That, according to some Washington bureaucrat, is 'piracy.'

And so the troublesome website disappears.

Without a trial.

After all, SOPA protects Hollywood against 'pirates,' and their kind doesn't deserve a trial, right?

Or, maybe not-so-right.

Quite a few folks have been raising a fuss about SOPA: including a sort of protest shutdown on Wednesday of next week, January 18.Now we're told that SOPA is going to be cleaned up a little before getting imposed on us. That's nice to hear. Maybe it's even true.

Protected from 'Pirates' - And Disturbing Ideas?

Maybe the most disturbing part of SOPA is that a member of Congress apparently decided that websites should be suppressed - without a trial - based on whether or not some government official thought they had the 'wrong' sort of content.

Protecting folks who produce content is a good idea. That was the idea behind "residuals:" allowing someone besides studio heads from profiting from a movie that continues to make money. And yes: there's more to residuals than that:But 'protecting' the world, by taking 'bad' websites off the Internet? Based on what some government official wants? With no trial?

Even if whoever is pushing SOPA 'means well,' this is a very bad idea.

On the other hand, it could be worse. The Egyptian government shut down the Internet in their country a year ago. Egypt has a new government now, by the way.

'It can't happen here?' Well, maybe. But folks with power have been known to react badly when they think they're not being properly appreciated:Just a reminder: America has a national election coming up this November. Maybe it's time to swap out the current lot with politicos who understand today's technology: and who value freedom of expression.

Other related posts:

Lemming Tracks: Triskaidekaphobia and a Rambling Lemming

There's another Friday the 13th coming this year, in July:
  • That's six months from now
  • There are two numbers in "13"
    • "1" and "3"
  • Three multiplied by two is six

Or, not. The Lemming's been over sounding crazy on the Internet, and how to avoid it, before:On the other hand, the Lemming had an unusually hard time coming up with a topic for today's earlier post ("Oh, Boy! The Avengers are Back - Almost "), which a sufficiently triskaidekaphobic person might think was the result of Friday the 13th already being here, over in Asia, when the Lemming was still rummaging around for something nifty.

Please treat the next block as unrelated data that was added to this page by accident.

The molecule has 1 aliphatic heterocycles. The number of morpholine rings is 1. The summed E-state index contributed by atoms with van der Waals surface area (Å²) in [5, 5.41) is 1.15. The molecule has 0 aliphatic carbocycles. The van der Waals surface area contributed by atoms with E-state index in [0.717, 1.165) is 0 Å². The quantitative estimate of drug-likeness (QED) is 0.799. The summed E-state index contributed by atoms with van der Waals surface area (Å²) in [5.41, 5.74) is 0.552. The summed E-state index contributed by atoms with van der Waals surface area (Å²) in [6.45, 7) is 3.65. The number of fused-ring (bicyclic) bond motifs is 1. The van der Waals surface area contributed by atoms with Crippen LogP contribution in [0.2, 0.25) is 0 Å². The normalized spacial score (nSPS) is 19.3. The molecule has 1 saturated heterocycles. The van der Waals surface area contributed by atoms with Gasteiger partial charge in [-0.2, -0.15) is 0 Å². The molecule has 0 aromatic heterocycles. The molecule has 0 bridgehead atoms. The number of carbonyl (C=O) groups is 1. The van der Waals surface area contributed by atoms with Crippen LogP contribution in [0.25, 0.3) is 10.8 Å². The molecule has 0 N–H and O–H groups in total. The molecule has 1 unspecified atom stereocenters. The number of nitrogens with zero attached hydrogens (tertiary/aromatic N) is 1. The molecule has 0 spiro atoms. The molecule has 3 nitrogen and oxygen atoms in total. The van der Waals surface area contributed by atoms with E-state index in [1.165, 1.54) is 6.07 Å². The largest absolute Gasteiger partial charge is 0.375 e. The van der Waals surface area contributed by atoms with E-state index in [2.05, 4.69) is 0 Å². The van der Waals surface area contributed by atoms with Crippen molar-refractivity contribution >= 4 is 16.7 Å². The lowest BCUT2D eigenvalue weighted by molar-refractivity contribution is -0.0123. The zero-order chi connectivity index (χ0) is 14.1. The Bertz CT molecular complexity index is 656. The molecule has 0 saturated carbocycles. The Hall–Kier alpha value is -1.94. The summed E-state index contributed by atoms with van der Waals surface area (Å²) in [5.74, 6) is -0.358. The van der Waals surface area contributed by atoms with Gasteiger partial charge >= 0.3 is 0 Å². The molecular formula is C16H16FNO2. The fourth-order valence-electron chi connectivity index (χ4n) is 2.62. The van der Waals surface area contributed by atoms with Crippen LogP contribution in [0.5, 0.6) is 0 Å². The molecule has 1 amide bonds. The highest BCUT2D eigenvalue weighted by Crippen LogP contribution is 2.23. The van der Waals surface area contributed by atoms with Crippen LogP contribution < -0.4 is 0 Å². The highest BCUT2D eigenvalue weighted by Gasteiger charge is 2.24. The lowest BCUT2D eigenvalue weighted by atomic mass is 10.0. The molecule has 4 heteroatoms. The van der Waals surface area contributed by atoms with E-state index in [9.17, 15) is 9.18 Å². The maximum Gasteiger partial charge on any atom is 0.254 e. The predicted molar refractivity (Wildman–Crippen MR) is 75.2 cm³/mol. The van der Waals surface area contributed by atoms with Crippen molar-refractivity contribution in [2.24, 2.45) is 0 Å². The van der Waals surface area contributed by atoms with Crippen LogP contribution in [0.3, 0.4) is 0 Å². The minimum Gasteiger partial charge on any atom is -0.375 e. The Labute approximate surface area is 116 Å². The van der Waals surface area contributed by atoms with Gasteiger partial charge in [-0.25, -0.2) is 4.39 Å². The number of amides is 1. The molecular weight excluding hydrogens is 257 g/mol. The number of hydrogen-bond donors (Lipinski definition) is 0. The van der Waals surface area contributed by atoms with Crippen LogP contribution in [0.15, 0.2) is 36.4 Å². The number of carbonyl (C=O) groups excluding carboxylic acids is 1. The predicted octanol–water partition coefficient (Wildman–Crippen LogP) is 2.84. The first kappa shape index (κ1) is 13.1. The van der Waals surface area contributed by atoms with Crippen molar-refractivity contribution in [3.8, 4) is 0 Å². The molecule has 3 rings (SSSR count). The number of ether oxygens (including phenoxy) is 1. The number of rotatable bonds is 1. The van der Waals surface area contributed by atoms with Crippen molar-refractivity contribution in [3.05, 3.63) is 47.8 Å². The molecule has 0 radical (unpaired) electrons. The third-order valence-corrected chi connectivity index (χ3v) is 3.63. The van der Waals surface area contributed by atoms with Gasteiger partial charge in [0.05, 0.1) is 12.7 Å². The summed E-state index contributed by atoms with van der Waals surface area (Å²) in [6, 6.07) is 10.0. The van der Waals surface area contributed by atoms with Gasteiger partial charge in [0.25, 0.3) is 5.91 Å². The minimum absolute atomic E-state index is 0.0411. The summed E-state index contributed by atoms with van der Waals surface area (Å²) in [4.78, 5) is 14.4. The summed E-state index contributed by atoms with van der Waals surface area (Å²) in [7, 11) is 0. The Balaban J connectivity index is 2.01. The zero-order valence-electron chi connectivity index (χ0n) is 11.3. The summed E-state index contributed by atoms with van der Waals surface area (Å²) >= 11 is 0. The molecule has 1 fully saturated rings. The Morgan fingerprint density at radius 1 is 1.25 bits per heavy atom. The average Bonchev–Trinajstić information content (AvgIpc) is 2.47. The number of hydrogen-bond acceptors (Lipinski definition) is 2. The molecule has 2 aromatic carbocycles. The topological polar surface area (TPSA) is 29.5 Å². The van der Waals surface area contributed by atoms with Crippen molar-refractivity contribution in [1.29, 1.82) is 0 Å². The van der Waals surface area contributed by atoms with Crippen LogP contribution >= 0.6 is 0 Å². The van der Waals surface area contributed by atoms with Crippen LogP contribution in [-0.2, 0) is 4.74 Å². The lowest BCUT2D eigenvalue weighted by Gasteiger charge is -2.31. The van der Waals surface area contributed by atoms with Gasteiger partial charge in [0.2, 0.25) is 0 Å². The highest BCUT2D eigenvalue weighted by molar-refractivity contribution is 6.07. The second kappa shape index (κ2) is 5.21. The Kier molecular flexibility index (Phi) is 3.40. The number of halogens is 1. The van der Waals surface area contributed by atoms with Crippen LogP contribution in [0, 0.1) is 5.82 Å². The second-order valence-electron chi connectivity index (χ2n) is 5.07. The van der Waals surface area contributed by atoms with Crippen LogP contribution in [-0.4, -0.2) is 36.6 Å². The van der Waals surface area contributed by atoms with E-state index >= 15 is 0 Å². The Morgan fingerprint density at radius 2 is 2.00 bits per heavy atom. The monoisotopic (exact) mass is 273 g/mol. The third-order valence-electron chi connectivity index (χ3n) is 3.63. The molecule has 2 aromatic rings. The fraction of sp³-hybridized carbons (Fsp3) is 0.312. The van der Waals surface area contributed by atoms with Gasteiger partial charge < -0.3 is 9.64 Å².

"Triskaidekaphobia?" That's a seven-syllable word meaning "a morbid fear of the number 13." (Princeton's WordNet) Oddly enough, seven is a 'lucky' number. ("Is this your lucky number? Seventy-seven things you need to know about 07," (December 31, 2006)) Which probably explains the title of "Lucky Number Slevin" (2006).

Related (sort of) posts:

Oh, Boy! The Avengers are Back - Almost

"Disney And Marvel Team Up For New Cartoon Programming"
Mike Thompson, The Escapist (January 12, 2012)

"Starting this April, Marvel and Disney will provide you with an entire hour of cartoons jam-packed with comic-y goodness.

"Marvel Comics is joining forces with parent group The Walt Disney Company to create a new programming block of comic-based cartoons. The block will include the return of popular series The Avengers: Earth's Mightiest Heroes and the launch of the delayed Ultimate Spider-Man...."

This is good news for the Lemming. Reruns of The Avengers have been playing on Disney Channel, late, on some weekend evenings. Looks like enough folks like Marvel's characters to warrant a comeback.

Well, probably good news. There's always the chance that the Ultimate Spider-Man will be a little too "ultimate:" with angst, acrobatics, or some other aspect of the show turned up so much we can't 'hear' the story. Or a director could forget that these are comic book heroes, and try to bring Shakespearean demeanor to Tony Stark and associates.

Or: maybe this will be another entertaining, relatively lightweight, bit of entertainment. The Lemming rather hopes so.

Not-entirely-unrelated posts:

Wednesday, January 11, 2012

Rose Bowl Helmets, Jell-O Cartons, and the Italian Renaissance

"Mirror Ball"
Brian Libby, Architect Magazine (January 6, 2012)
"A vintage materials finish is responsible for one of the most high-tech, dynamic looks in college football history.

"When college football's Oregon Ducks played the Wisconsin Badgers in Monday's 98th annual Rose Bowl.... It was also a chance for to make the historic Pasadena game a fashion show, a familiar rite for the Eugene, Ore.–based school. Flashy jersey-and-pants combinations have become de rigueur in the past - the school counts Nike co-founder Phil Knight as its biggest booster - but this week, the team introduced a helmet unseen in Rose Bowl's century-plus history, one seemingly made of chrome and as shiny as a bumper from a '60s muscle car.

"Drew Gereb of Newberg, Ore.'s Hydro Graphics, which assisted Nike with the helmet finish, handles the proprietary 'LiquidMetal HydroChrome' technology used to produce the material finish on the helmet. Unveiled to the press shortly after Christmas, the new helmet for the Ducks was promoted by Nike as a 'futuristic' innovation. But the technique is actually one that dates to the 1970s, Gereb explains.